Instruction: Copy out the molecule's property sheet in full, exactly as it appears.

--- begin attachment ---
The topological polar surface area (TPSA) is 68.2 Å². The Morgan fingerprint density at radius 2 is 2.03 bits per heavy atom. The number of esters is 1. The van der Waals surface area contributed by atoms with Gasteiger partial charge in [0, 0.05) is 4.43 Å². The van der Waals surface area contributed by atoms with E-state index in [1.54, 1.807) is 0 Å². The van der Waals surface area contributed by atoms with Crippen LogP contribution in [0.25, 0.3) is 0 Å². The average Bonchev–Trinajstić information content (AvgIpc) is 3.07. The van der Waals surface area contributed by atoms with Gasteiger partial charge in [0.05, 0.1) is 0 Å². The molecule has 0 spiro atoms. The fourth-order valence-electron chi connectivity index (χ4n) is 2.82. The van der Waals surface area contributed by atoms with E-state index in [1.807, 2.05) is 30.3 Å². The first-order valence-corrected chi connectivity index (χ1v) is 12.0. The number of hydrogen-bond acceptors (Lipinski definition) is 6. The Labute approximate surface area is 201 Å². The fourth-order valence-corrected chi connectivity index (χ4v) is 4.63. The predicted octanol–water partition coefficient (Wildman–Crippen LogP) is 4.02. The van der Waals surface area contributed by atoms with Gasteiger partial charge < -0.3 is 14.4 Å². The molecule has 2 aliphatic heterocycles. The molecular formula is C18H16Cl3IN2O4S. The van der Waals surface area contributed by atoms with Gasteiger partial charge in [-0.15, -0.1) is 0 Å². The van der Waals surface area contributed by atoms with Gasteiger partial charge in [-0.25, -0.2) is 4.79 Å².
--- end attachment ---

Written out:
The topological polar surface area (TPSA) is 68.2 Å². The Morgan fingerprint density at radius 2 is 2.03 bits per heavy atom. The number of esters is 1. The van der Waals surface area contributed by atoms with Gasteiger partial charge in [0, 0.05) is 4.43 Å². The van der Waals surface area contributed by atoms with E-state index in [1.54, 1.807) is 0 Å². The van der Waals surface area contributed by atoms with Crippen LogP contribution in [0.25, 0.3) is 0 Å². The average Bonchev–Trinajstić information content (AvgIpc) is 3.07. The van der Waals surface area contributed by atoms with Gasteiger partial charge in [0.05, 0.1) is 0 Å². The molecule has 0 spiro atoms. The fourth-order valence-electron chi connectivity index (χ4n) is 2.82. The van der Waals surface area contributed by atoms with E-state index in [1.807, 2.05) is 30.3 Å². The first-order valence-corrected chi connectivity index (χ1v) is 12.0. The number of hydrogen-bond acceptors (Lipinski definition) is 6. The Labute approximate surface area is 201 Å². The fourth-order valence-corrected chi connectivity index (χ4v) is 4.63. The predicted octanol–water partition coefficient (Wildman–Crippen LogP) is 4.02. The van der Waals surface area contributed by atoms with Gasteiger partial charge < -0.3 is 14.4 Å². The molecule has 2 aliphatic heterocycles. The molecular formula is C18H16Cl3IN2O4S. The van der Waals surface area contributed by atoms with Gasteiger partial charge in [-0.15, -0.1) is 0 Å². The van der Waals surface area contributed by atoms with Gasteiger partial charge in [-0.25, -0.2) is 4.79 Å².